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Kids & Money

Summer is approaching. Kids are getting summer jobs. How do we help them learn about their money?

When should we start talking to our kids about money?

  • Start young and keep the discussions age appropriate. You'll know what feels right for your specific situation.

  • Let them hear you talk to your spouse, partner, significant other, and friends about money.

  • Budgeting is a great starting spot to talk to your kids about money.

    • Kids start to learn to ask if there's enough money in the budget for things they want. This could be for a toy, or it could be for an ice cream cone at the grocery store.

Start by talking about how we earn money

  • What kind of jobs are there?

  • Do your kids get an allowance?

  • How much do different jobs pay?

  • What can your kids to for work at their age?

  • When your child gets their first job, talk about filling out a W-4 and how taxes work.

Talk about budgeting with them

  • It can be as simple as give, save, and spend to start with.

    • You can talk about the categories you budget for and they can add these as they feel the need to

  • What are things that your kids are saving for?

    • This could be a treat or gift for young kids

    • School

    • Vehicle

Once my kid has budgeting down, what's next?

  • Explain the difference between using credit cards, debit cards, and cash

  • Talk about building credit and the different ways to do so. A simple way to start is to get a credit card with a low limit and pay it off monthly. Once your child gets a vehicle, having a small loan that the child pays will help build credit if they can't pay cash for a vehicle.

  • One of the first large purchases many teens have is a vehicle. What are the costs of owning a vehicle? Think gas, oil changes, tired, etc. How much money will they be able to put down on a car? What amount is the loan going to be and how big will the payments be?

  • Start talking about debts you're paying down and how. Maybe it's a credit card or a vehicle. We can talk about interest and how that affects the payment we make. Show them your credit card statement and what that looks like.

  • Talk about your investments if you feel comfortable doing so. You can show your child your 401(k) and how you invest so they want to invest when they are able. Get them excited about money.

    • Compound interest and time value of money are fun concepts to discuss when talking about investments. We'll talk about these in depth in the coming months.

  • As they get older, start talking about downpayments for a home. What bills they should expect to see, insurance, etc. Maybe renting is right for them. Things like renter's insurance also need to be brought up in this case. Show them what the bills look like if you can. Are your bills on auto pay, do you pay them online, or do you send in a check?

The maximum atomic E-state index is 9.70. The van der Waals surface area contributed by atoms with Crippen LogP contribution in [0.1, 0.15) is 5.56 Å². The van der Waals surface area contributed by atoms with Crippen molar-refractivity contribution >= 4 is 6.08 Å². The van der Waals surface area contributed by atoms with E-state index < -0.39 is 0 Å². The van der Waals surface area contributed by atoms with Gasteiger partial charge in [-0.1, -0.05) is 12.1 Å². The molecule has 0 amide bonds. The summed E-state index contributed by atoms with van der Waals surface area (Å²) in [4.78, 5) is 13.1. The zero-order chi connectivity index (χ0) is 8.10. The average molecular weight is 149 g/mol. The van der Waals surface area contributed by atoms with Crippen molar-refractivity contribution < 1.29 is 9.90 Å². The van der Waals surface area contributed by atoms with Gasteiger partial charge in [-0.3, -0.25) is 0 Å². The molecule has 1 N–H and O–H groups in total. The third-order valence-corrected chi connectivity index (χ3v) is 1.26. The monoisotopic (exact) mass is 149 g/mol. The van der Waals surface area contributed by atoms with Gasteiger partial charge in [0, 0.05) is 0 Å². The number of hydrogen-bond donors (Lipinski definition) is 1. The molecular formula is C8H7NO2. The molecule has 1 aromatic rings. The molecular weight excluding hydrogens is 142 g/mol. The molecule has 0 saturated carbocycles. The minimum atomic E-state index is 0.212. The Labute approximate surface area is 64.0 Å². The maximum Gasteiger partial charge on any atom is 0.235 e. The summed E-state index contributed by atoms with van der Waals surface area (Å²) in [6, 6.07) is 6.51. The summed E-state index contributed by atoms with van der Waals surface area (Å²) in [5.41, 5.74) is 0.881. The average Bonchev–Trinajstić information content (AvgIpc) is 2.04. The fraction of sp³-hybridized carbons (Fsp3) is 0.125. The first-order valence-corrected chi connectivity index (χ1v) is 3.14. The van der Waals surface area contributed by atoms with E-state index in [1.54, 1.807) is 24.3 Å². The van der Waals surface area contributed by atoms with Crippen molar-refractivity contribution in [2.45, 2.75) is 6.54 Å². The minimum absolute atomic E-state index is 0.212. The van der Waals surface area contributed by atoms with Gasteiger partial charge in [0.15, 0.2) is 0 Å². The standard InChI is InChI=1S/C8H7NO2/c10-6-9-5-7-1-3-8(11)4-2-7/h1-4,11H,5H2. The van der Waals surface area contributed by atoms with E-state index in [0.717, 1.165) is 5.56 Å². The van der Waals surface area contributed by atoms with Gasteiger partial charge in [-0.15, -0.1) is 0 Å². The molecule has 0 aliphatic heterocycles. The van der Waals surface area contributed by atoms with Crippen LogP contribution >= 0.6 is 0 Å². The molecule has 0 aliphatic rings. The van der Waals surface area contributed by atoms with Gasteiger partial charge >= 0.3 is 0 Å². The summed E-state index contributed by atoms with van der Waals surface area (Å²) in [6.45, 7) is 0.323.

My child is headed to college. How do I help them prepare for the finance side?

  • Encourage them to take concurrent enrollment and AP courses during high school if available. This allows the student to take college courses at a highly discounted rate.

  • Trade schools are a great option. You can often attend during your high school years at a discounted rate. This would be great for your child if they want to do something along the lines of nursing, dental assisting, cosmetology, plumbing, electrician, etc.

  • Show them where they can apply for scholarships. Encourage your student to talk with their school advisor/counselor to find out where to find scholarships they can apply for.

  • Help them apply to different schools so that they can determine which one will best fit their needs.

  • Talk about attending a community college for at least the Associate's degree. This will help save money so they can attend the school they want to for their major.

  • Make sure they know how to budget and that saving for school is part of their budget.

  • A cost-effective vehicle (starter vehicle). This can always be upgraded once they have graduated and are more financially ready for a more desirable vehicle.

  • Is living at home an option for them? This could help cut the costs of living in student housing.

  • Child paying for college vs parents paying for college. If you child is paying for their own education, they are likely to get more out of it as one tends to put more effort into something they are paying for. If you pay for your child's college, they may not take it as seriously as they would if you set the expectation of them paying for their schooling.

  • Have your child check with their employer to see if they offer any tuition reimbursement or scholarships to employees.

Elexys Thomas graduated from Utah Valley University (UVU) with a degree in Personal Financial Planning - a top 3 school for financial planning and has passed the Accredited Financial Counselor exam. She is passionate about sharing financial principles and helping individuals and families meet their financial goals. She'll be updating this page monthly to help you with your financial wellbeing. You can reach her at

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